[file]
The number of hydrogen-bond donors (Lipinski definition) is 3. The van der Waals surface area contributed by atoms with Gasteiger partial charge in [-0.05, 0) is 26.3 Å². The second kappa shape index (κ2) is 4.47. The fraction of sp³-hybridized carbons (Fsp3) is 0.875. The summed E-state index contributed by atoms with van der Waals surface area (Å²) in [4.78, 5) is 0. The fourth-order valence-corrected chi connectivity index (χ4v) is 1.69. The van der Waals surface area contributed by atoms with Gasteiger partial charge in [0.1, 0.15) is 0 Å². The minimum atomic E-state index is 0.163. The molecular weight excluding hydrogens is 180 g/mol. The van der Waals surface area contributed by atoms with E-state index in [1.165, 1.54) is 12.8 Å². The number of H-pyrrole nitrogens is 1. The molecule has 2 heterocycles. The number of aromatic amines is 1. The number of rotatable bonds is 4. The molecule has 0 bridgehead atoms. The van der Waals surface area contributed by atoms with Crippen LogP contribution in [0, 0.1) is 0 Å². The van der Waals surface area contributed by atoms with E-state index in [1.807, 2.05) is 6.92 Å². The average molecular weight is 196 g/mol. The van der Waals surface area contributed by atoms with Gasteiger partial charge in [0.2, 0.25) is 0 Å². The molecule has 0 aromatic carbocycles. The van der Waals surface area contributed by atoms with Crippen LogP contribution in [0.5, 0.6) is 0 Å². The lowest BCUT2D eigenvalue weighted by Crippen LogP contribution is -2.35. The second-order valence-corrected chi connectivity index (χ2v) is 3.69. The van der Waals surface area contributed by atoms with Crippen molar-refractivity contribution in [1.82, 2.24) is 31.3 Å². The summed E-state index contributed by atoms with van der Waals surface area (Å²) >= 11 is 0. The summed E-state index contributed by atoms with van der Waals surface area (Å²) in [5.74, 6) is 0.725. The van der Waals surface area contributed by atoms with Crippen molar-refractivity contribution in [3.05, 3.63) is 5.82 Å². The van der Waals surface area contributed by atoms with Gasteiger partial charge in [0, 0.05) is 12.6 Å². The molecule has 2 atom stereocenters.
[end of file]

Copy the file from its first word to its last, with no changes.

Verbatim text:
The number of hydrogen-bond donors (Lipinski definition) is 3. The van der Waals surface area contributed by atoms with Gasteiger partial charge in [-0.05, 0) is 26.3 Å². The second kappa shape index (κ2) is 4.47. The fraction of sp³-hybridized carbons (Fsp3) is 0.875. The summed E-state index contributed by atoms with van der Waals surface area (Å²) in [4.78, 5) is 0. The fourth-order valence-corrected chi connectivity index (χ4v) is 1.69. The van der Waals surface area contributed by atoms with Gasteiger partial charge in [0.1, 0.15) is 0 Å². The minimum atomic E-state index is 0.163. The molecular weight excluding hydrogens is 180 g/mol. The van der Waals surface area contributed by atoms with E-state index in [1.165, 1.54) is 12.8 Å². The number of H-pyrrole nitrogens is 1. The molecule has 2 heterocycles. The number of aromatic amines is 1. The number of rotatable bonds is 4. The molecule has 0 bridgehead atoms. The van der Waals surface area contributed by atoms with Crippen LogP contribution in [0, 0.1) is 0 Å². The van der Waals surface area contributed by atoms with E-state index in [1.807, 2.05) is 6.92 Å². The average molecular weight is 196 g/mol. The van der Waals surface area contributed by atoms with Gasteiger partial charge in [0.2, 0.25) is 0 Å². The molecule has 0 aromatic carbocycles. The van der Waals surface area contributed by atoms with Crippen LogP contribution in [0.5, 0.6) is 0 Å². The lowest BCUT2D eigenvalue weighted by Crippen LogP contribution is -2.35. The second-order valence-corrected chi connectivity index (χ2v) is 3.69. The van der Waals surface area contributed by atoms with Crippen molar-refractivity contribution in [1.82, 2.24) is 31.3 Å². The summed E-state index contributed by atoms with van der Waals surface area (Å²) >= 11 is 0. The summed E-state index contributed by atoms with van der Waals surface area (Å²) in [5.74, 6) is 0.725. The van der Waals surface area contributed by atoms with Crippen molar-refractivity contribution in [3.05, 3.63) is 5.82 Å². The van der Waals surface area contributed by atoms with Gasteiger partial charge in [0, 0.05) is 12.6 Å². The molecule has 2 atom stereocenters.